Calculate Your (CCC)
RV Cargo Carrying Capacity

How do you determine your RV Cargo Carrying Capacity or maximum weight limit for your RV? As full-timers we can sometimes overload our RVs beyond their carrying capacity.

RV Cargo Capacity

The laws for Occupant and Cargo Carrying Capacity weight rating in the United Sates have changed recently. In the past you needed to calculate the weight of how many the motorhome or trailer could sleep, but the current law was passed to better protect consumers from overloading their RVs.

The new OCCC label calculates the average 150 pound belted, seated passenger seat, plus the weight of fresh water cargo. This total cannot exceed the GVWR of the manufacturer.

Cargo weight includes the weight of the battery, propane, water, furniture, appliances, and all the stuff we have in our RVs. The manufacturer specifications outline the cargo limits for your particular RV.

According to the RV Safety and Education Foundation 51% of new RVs exceed one or more safety ratings! Exceeding these limits can be dangerous and cause broken springs, failed airbags, broken or bent trailer axles, and tire blowouts. The closer you are to your RVs maximum GVWR the greater the chance of stress on the suspension, frame and tires. You must know your RVs limits to travel safely.

How do you know if your RV cargo has exceeded its limit?

Calculate the (CCC) for your RV:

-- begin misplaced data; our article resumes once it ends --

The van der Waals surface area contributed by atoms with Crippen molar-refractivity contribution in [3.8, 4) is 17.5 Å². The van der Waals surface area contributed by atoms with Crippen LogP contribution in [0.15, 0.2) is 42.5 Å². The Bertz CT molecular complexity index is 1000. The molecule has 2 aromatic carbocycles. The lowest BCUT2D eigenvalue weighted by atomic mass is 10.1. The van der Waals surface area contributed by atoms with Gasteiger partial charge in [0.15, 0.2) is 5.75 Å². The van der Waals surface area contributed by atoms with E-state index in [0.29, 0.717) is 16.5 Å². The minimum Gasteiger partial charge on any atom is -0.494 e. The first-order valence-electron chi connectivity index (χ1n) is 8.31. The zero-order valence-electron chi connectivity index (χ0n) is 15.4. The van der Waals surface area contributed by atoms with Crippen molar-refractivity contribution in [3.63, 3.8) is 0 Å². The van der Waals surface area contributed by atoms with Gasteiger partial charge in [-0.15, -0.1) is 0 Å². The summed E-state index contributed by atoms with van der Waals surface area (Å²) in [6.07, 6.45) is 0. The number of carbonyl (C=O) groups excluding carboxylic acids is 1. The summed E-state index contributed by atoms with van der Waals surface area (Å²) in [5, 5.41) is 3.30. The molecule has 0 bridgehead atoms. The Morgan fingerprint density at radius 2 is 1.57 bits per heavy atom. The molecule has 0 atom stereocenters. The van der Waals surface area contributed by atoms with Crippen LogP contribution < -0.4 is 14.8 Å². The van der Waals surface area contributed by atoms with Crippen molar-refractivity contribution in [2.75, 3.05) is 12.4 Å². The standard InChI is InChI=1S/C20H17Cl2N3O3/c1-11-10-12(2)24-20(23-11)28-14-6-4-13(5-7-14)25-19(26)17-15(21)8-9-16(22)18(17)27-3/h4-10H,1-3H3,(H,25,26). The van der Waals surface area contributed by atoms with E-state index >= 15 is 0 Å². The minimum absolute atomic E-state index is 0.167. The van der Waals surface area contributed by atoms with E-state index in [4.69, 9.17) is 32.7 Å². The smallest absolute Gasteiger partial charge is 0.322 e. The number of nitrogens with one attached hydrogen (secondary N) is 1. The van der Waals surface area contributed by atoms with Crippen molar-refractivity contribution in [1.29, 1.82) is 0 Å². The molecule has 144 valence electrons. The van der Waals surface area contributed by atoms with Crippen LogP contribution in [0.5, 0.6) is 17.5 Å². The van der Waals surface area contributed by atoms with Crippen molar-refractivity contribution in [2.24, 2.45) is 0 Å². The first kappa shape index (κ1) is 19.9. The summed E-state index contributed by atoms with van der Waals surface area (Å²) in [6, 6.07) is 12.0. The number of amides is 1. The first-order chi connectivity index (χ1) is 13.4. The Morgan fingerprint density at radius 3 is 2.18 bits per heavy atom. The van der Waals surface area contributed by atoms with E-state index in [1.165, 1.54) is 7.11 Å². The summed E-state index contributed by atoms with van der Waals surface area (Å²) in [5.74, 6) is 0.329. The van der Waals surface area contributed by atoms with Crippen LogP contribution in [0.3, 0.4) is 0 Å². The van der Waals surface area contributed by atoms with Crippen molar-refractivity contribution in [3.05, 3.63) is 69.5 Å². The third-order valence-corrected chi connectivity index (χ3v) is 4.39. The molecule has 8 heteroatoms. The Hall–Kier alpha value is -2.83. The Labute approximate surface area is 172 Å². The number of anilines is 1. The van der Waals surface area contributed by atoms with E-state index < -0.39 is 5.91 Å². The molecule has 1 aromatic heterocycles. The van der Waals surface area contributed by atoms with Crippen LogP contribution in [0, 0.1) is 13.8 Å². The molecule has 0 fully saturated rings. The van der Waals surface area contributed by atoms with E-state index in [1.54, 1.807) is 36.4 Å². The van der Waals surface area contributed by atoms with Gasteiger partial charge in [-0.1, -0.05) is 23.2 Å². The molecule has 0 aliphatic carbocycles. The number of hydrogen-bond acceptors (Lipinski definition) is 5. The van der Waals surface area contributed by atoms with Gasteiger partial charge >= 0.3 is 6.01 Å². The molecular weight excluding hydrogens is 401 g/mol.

The Cargo Carrying Capacity (CCC) of an RV is the GVWR less the empty weight, the weight of the full water tank, the weight of the full propane tanks and the sleeping capacity.

  1. Take the vehicle's gross vehicle weight rating (GVWR on Manufacturers Specifications)

  2. Subtract the vehicles unloaded weight (UVW) or empty weight (on Manufacturers Specifications)

  3. Subtract the weight of fresh water on board (8.3 pounds per gallon)

  4. Subtract the propane weight (4.2 pounds per gallon)

  5. Subtract the weight of the seating capacity weight rating (SCWR) (150 pounds times the number of seating positions)

Now you have arrived at the maximum Cargo Carrying Capacity (CCC) for your RV. Again, for safety reasons never exceed the maximum CCC for your RV.

How to Weigh Your RV Worksheet

Bridgestone Tire company created a really nice guide to help owners properly weigh their vehicles and maintain their tires. Their How to Weigh Your Travel Trailer or RV Worksheet is exceptionally helpful. You can download the PDF file or have them mail you a copy of the worksheet.

Helpful Definitions

CCC: (Cargo Carrying Capacity) is the maximum weight of everything you add to the RV, including all belongings.

GVW: (Gross Vehicle Weight) the total weight of a fully equipped and loaded RV with passengers, gas, oil, water, and all the other stuff you have in there. The GVW must not exceed the vehicles GVWR.

GVWR: (Gross Vehicle Weight Rating) provided in the manufacturers specifications and on the VIN plaque of Canadian RVs. A gross vehicle weight rating (GVWR) is the maximum allowable total weight of an RV or trailer when loaded - including the weight of the vehicle itself plus fuel, passengers, cargo and trailer tongue weight as determined by the manufacturer.

UVW: (Unloaded Vehicle Weight) also in the manufactures specifications. The UVW includes a full tank of fuel, the coolant, oil, propane, driver and passengers.

SCWR: (Sleeping Capacity Weight Rating) calculated by multiplying 154 pounds times the number of sleeping positions.

Dry Weight: the weight of the RV without any fluids such as gas, oil, and water.

GCWR: (Gross Combination Weight Rating) is the maximum allowed loaded weight of the RV with towables such as a motor-home towing a car.